Mar 25, 2017 Theatre
Behold the masters
We all left in a bit of a daze. All 2000 of us. My palms hung sweaty by my sides and my chest tight from shortened breaths. For the past two hours the music had enveloped us into Natalia Osipova’s world and she had kept us there with a perfect balance between fluidity and ferociousness. As indicated by her beaming smile at our standing ovation, she was fully aware of her power.
Natalia Osipova & Guests is the first body of work personally commissioned by the world-renowned Russian ballerina. A principal at The Royal Ballet since 2013 and a dancer since the age of five, Osipova’s movements come as naturally as breathing.
The performance consists of three contemporary works from three of Osipova’s favourite choreographers, Arthur Pita, Sidi Larbi Cherkaoui and Russell Maliphant. In two of the pieces, Osipova dances with real-life partner and celebrity in his own right, Sergei Polunin (commonly known from the Youtube video hit by director David LaChapelle. The first work, “Run Mary Run”, directed by Arthur Pita, sees Osipova and Polunin “rise from the ashes”, covered in the gravel they were buried in onstage, then proceed to melt in to a 60s-inspired love affair, for which Pita drew inspiration from the melodramatic, upbeat yet haunting pop of 60s girl-band The Shangri-Las. With her hair in a red Osipova’s miniature green dress is fluorescent against ghostly pale, sculpted legs. Polunin is a rock ’n’ roll babe in tight jeans, slicked back hair and a white t-shirt, which promptly gets removed to display his tattoos. They boogie and they jive, but each movement is grounded in their classical ballet training; Osipova’s toes are consistently pointed and Polunin’s posture so perfect it’s almost humourous when his “badass”, laid-back character picks up a cigarette.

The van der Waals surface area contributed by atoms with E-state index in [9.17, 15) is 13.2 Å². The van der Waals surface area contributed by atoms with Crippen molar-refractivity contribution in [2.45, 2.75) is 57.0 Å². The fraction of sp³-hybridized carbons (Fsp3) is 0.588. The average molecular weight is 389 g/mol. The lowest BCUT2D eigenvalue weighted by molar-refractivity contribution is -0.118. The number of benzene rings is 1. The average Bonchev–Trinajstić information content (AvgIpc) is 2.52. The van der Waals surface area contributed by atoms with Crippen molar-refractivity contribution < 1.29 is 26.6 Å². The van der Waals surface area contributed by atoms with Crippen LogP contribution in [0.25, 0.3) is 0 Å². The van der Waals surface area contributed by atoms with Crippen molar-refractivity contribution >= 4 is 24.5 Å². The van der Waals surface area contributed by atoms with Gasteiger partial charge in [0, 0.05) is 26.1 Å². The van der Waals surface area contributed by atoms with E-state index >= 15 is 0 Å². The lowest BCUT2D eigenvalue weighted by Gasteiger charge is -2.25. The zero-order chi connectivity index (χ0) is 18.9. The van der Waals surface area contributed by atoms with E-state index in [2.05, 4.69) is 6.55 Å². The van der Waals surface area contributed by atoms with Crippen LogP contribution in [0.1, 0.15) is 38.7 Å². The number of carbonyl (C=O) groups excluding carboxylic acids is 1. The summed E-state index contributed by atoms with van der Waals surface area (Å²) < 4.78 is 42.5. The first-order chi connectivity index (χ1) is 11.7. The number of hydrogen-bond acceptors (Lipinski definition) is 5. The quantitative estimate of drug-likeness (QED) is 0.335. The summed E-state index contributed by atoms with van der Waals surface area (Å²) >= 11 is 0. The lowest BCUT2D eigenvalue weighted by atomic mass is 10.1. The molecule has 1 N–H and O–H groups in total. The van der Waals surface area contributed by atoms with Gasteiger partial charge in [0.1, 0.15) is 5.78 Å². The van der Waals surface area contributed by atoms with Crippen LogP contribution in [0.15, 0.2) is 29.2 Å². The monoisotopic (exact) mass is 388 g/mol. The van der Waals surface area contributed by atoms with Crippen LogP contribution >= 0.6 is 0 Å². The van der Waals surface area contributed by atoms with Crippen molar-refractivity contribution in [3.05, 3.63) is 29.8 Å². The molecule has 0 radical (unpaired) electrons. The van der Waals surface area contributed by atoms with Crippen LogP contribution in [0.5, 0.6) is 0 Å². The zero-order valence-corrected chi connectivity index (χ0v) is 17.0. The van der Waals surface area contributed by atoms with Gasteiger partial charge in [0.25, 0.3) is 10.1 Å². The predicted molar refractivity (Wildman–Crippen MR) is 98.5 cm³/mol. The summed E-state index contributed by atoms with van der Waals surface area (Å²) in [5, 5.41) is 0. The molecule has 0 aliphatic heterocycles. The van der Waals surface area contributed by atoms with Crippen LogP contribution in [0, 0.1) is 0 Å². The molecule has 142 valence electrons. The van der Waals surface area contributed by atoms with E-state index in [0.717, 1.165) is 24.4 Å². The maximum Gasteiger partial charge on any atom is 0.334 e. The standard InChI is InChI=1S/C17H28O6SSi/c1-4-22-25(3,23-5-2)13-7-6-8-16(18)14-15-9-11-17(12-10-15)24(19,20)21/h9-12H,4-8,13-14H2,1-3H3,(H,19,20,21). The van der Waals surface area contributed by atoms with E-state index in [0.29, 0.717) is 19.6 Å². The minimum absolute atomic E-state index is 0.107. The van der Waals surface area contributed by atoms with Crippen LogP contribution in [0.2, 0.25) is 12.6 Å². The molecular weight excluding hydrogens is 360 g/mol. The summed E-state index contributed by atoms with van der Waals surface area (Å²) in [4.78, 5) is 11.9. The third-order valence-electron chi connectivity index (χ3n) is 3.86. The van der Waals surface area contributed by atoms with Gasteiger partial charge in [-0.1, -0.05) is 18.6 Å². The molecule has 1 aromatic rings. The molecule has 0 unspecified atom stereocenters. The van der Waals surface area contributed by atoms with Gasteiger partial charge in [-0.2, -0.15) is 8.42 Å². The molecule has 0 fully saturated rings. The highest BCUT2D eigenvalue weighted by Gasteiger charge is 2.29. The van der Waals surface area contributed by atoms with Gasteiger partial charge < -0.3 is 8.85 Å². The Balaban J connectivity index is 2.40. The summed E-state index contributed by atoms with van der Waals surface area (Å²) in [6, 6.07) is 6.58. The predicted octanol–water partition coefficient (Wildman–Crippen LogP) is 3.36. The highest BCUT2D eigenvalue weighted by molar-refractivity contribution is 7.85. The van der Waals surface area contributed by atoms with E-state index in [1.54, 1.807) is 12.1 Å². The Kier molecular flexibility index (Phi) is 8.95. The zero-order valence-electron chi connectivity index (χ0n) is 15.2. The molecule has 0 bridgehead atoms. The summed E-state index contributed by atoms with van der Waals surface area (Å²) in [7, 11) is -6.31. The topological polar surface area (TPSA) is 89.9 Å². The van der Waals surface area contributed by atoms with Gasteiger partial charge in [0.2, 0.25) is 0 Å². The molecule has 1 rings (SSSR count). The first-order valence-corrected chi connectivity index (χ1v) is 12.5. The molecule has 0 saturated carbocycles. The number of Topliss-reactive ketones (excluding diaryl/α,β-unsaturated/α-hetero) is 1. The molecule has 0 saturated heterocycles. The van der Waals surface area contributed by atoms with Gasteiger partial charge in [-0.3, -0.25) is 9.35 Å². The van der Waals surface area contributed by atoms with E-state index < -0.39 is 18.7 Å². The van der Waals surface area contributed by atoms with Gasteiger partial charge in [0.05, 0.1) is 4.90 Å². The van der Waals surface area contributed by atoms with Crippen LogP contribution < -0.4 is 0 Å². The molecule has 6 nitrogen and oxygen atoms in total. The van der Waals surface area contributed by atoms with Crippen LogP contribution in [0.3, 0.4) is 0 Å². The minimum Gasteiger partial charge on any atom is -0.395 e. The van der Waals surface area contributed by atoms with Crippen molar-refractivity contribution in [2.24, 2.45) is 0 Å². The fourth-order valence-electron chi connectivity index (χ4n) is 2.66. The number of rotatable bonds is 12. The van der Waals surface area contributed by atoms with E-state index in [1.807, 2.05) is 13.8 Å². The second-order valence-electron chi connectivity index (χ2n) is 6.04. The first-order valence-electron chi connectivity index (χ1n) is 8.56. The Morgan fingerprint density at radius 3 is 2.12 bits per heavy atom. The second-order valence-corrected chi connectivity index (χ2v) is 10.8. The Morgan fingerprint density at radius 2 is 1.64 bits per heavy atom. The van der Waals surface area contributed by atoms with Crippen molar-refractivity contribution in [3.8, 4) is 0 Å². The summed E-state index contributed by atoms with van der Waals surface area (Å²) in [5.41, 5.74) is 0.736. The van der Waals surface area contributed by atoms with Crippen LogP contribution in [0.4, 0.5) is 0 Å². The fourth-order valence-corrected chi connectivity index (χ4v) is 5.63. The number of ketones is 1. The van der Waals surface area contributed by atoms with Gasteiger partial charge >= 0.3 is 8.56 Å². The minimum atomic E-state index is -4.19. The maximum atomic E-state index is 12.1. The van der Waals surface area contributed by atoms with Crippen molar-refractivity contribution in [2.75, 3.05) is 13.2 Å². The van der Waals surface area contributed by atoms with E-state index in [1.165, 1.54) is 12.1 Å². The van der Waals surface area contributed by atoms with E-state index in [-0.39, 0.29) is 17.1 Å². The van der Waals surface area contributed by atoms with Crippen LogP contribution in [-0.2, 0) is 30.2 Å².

In Sidi Larbi Cherkaoui’s ‘Qutb’ (meaning axis or pivot) we’re immersed in a desert-type setting, a barbaric wasteland where the performers appear to be doused in blood. The lighting design, by Fabiana Picciolli, is bright and otherworldly with orange and black planets projected onto the backdrop making the performers dance in a barren, treacherous terrain. Osipova performs this work with James O’Hara and Jason Kittelberger – both powerful dancers – in what is an apocalyptic union of bodies, a perfect contrast to the previous piece’s pop-culture appeal. Gender is refreshingly irrelevant, the only telltale sign of Osipova’s femininity her long, loose hair and covered chest. Each of the three dancers supports the others in lifts, rolls and drops across the stage, their strength and synchronicity hypnotising.
In the final work, by Russell Maliphant, Osipova again dances with Polunin. The setting is simple, with dark, moody lighting designed by Michael Hulls: the perfect, near-blank space for Osipova and Polunin to display their raw talents. Spins become blurs and the audience shows its approval of each masterful composition. Polunin is allowed a spellbinding solo in this piece, much to our delight, but the clear star remains Osipova, and Polunin graciously encourages her forward to shine when they take their bows.
Natalia Osipova & Guests, ASB Theatre, March 25 and 26
Auckland Arts festival 2017